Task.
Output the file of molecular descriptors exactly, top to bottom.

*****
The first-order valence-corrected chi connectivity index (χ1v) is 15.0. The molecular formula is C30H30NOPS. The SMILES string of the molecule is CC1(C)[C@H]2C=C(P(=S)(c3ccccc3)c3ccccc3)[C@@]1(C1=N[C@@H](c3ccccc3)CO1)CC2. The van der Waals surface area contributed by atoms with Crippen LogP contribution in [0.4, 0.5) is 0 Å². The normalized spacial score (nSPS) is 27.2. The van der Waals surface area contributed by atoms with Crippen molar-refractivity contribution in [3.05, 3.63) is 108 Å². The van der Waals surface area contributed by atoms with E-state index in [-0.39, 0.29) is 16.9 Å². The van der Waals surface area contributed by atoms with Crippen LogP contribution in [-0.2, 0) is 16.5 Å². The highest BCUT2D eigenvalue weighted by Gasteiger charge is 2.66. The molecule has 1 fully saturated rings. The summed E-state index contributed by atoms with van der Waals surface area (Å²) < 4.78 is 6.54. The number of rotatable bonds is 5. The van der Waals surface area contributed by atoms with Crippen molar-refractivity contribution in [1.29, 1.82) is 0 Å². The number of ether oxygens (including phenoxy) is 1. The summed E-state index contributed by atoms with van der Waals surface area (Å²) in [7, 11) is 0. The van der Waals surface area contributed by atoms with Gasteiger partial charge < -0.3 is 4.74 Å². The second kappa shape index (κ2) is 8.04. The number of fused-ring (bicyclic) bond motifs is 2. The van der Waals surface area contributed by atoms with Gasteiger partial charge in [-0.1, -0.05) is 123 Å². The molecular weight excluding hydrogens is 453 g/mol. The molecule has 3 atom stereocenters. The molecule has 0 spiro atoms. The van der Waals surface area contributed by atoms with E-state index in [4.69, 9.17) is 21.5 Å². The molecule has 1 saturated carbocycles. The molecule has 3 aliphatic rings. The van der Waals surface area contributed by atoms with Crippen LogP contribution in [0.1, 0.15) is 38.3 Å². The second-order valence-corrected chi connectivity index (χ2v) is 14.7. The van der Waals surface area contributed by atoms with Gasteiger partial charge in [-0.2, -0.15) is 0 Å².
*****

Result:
The first-order valence-corrected chi connectivity index (χ1v) is 15.0. The molecular formula is C30H30NOPS. The SMILES string of the molecule is CC1(C)[C@H]2C=C(P(=S)(c3ccccc3)c3ccccc3)[C@@]1(C1=N[C@@H](c3ccccc3)CO1)CC2. The van der Waals surface area contributed by atoms with Crippen LogP contribution in [0.4, 0.5) is 0 Å². The normalized spacial score (nSPS) is 27.2. The van der Waals surface area contributed by atoms with Crippen molar-refractivity contribution in [3.05, 3.63) is 108 Å². The van der Waals surface area contributed by atoms with E-state index in [-0.39, 0.29) is 16.9 Å². The van der Waals surface area contributed by atoms with Crippen LogP contribution in [-0.2, 0) is 16.5 Å². The highest BCUT2D eigenvalue weighted by Gasteiger charge is 2.66. The molecule has 1 fully saturated rings. The summed E-state index contributed by atoms with van der Waals surface area (Å²) < 4.78 is 6.54. The number of rotatable bonds is 5. The van der Waals surface area contributed by atoms with Crippen molar-refractivity contribution in [1.29, 1.82) is 0 Å². The number of ether oxygens (including phenoxy) is 1. The summed E-state index contributed by atoms with van der Waals surface area (Å²) in [7, 11) is 0. The van der Waals surface area contributed by atoms with Gasteiger partial charge < -0.3 is 4.74 Å². The second kappa shape index (κ2) is 8.04. The number of fused-ring (bicyclic) bond motifs is 2. The van der Waals surface area contributed by atoms with Gasteiger partial charge in [-0.1, -0.05) is 123 Å². The molecular weight excluding hydrogens is 453 g/mol. The molecule has 3 atom stereocenters. The molecule has 0 spiro atoms. The van der Waals surface area contributed by atoms with E-state index in [4.69, 9.17) is 21.5 Å². The molecule has 1 saturated carbocycles. The molecule has 3 aliphatic rings. The van der Waals surface area contributed by atoms with Crippen LogP contribution in [0.1, 0.15) is 38.3 Å². The second-order valence-corrected chi connectivity index (χ2v) is 14.7. The van der Waals surface area contributed by atoms with Gasteiger partial charge in [-0.2, -0.15) is 0 Å².